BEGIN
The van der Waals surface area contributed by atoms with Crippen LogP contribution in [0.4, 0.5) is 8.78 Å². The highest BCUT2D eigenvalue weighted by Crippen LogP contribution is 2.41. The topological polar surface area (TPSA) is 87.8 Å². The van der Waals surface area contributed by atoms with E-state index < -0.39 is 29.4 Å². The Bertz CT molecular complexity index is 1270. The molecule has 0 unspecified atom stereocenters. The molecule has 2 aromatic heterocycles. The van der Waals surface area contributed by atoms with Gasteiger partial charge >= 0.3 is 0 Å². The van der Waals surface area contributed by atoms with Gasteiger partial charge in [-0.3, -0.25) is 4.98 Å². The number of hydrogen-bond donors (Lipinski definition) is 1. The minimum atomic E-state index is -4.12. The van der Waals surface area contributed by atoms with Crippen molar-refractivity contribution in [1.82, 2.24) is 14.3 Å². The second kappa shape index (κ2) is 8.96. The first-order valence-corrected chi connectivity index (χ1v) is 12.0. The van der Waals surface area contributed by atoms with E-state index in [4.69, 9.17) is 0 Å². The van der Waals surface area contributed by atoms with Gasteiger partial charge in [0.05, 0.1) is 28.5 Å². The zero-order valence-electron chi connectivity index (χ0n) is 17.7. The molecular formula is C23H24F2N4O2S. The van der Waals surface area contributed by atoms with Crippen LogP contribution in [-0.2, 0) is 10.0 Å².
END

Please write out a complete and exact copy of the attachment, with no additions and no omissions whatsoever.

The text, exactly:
The van der Waals surface area contributed by atoms with Crippen LogP contribution in [0.4, 0.5) is 8.78 Å². The highest BCUT2D eigenvalue weighted by Crippen LogP contribution is 2.41. The topological polar surface area (TPSA) is 87.8 Å². The van der Waals surface area contributed by atoms with E-state index < -0.39 is 29.4 Å². The Bertz CT molecular complexity index is 1270. The molecule has 0 unspecified atom stereocenters. The molecule has 2 aromatic heterocycles. The van der Waals surface area contributed by atoms with Gasteiger partial charge >= 0.3 is 0 Å². The van der Waals surface area contributed by atoms with Gasteiger partial charge in [-0.3, -0.25) is 4.98 Å². The number of hydrogen-bond donors (Lipinski definition) is 1. The minimum atomic E-state index is -4.12. The van der Waals surface area contributed by atoms with Crippen molar-refractivity contribution in [1.82, 2.24) is 14.3 Å². The second kappa shape index (κ2) is 8.96. The first-order valence-corrected chi connectivity index (χ1v) is 12.0. The van der Waals surface area contributed by atoms with E-state index in [4.69, 9.17) is 0 Å². The van der Waals surface area contributed by atoms with Gasteiger partial charge in [0.05, 0.1) is 28.5 Å². The zero-order valence-electron chi connectivity index (χ0n) is 17.7. The molecular formula is C23H24F2N4O2S. The van der Waals surface area contributed by atoms with Crippen LogP contribution in [-0.2, 0) is 10.0 Å².